In material science, toughness is a measure of the amount of energy a material can absorb before breaking. Kevlar, for example, can absorb some 80 Joules per gram before breaking but this is dwarfed by certain natural materials which are much tougher. The silk produced by the giant riverine orb spider, for instance, can absorb around 390 Joules per gram before breaking.
So there is great interest in finding new materials that can match or beat the performance of natural materials for applications that require high levels of energy absorption.
Today, Nicola Pugno at the University of Trento in Italy reveals a remarkably simple trick that dramatically increases the toughness of almost any kind of fibre. Indeed, Pugno says he has used the technique to create the world’s toughest fibre.
The new idea is deceptively simple–it involves no more than tying a slip knot in the fibre, creating a loop of extra fibre that can passes through the knot as it comes under tension.
The mechanism is straightforward. When the fibre is placed in tension, the slip knot begins to tighten and the extra material passes through the knot, dissipating energy through friction.
Of course, the fibre eventually breaks but only after all the material in the loop has passed through the slip knot.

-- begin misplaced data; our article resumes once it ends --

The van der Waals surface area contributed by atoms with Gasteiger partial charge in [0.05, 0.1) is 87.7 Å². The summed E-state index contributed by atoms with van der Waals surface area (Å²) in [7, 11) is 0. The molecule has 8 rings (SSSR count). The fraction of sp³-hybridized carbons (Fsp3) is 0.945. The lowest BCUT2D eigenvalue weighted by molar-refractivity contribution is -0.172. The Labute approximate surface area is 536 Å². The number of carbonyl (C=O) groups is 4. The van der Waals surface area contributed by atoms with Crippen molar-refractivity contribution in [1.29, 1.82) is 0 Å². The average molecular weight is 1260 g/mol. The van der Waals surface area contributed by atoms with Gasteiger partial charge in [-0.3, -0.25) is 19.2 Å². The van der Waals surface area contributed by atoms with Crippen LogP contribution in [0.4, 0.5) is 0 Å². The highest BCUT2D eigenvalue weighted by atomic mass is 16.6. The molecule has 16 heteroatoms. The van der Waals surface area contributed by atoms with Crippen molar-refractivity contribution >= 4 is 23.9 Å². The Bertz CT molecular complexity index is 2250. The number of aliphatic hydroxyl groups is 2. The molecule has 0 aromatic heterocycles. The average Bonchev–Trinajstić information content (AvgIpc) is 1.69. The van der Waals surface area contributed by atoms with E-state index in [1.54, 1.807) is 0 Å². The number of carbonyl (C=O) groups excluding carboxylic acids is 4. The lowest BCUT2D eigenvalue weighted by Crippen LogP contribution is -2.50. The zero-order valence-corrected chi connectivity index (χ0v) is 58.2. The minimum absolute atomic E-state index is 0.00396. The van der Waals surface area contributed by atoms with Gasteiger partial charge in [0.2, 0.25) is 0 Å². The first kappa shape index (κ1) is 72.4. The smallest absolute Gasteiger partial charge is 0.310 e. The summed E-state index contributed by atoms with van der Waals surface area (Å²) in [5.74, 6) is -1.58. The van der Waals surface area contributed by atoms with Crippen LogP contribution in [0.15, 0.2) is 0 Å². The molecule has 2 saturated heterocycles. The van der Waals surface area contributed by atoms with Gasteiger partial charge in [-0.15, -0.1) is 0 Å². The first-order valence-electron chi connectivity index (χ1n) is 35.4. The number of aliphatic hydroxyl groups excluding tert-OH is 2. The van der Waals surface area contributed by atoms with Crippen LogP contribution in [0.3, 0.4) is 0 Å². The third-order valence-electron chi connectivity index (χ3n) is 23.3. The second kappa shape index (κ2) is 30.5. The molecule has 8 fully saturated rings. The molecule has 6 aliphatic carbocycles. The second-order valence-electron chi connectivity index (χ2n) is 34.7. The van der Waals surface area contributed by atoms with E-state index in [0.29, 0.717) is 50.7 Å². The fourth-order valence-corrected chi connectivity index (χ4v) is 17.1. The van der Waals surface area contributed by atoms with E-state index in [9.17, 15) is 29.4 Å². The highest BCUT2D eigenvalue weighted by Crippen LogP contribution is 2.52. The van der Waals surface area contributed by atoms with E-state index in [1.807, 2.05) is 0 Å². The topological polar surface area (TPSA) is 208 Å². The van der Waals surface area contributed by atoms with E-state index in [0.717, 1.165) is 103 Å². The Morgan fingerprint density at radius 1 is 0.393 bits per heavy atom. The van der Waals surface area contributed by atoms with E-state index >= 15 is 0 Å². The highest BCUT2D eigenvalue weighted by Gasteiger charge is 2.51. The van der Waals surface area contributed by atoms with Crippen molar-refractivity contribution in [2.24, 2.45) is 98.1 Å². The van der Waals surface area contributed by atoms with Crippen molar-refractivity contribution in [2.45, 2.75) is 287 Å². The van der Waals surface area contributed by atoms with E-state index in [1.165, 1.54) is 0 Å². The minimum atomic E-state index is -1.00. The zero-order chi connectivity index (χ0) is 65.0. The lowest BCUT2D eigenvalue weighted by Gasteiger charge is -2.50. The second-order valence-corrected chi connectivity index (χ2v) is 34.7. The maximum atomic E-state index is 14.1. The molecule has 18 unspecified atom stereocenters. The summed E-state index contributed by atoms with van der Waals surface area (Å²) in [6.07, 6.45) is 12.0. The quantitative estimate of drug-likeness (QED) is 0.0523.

Clearly this doesn’t make the material any stronger (toughness and strength are different properties that are generally uncorrelated). However, it’s not hard to see how the energy dissipation would dramatically increase the amount of energy the fibre absorbs before it breaks, thereby increasing its toughness.
Pugno says he has tested the idea on a number of materials using different numbers of loops and slip knots. The best results come from using three slip knots, he says.
By applying this simple trick to a commercial polymer fibre called Endumax, he has increased its toughness from 44 Joules per gram to a remarkable 1070 Joules per gram. That’s the highest value ever recorded. “The proof of concept is experimentally realized making the world’s toughest fibre,” he says.
That’s better even than fibres made from nanotubes which materials scientists are just beginning to make. The strongest of these, made from carbon nanotubes, has a toughness of 970 Joules per gram.
Pugno says his work is just the beginning and that it ought to be possible to use his slip-knot technique to make graphene fibres with a toughness of 100,000 Joules per gram.
There are challenges ahead, of course. Ideally, the force required to pass the fibre through the knot should be just below the material’s breaking point and this depends on factors such as the knot topology. The choice of knot has an important influence on the behaviour of the material and further work here could lead to novel designs. Pugno says he is currently patenting his slip-knot design and so has not yet published it.
The potential applications of this idea are many. Tougher materials could obviously be used in areas where energy absorption is important, such as the manufacture of body armour, for example.
That’s an effective and cheap idea that has significant potential. It’s also extraordinarily simple, which might just be the reason it has been overlooked until now.
Ref: arxiv.org/abs/1304.6658: The “Egg of Columbus” For Making The World’s Toughest Fibres
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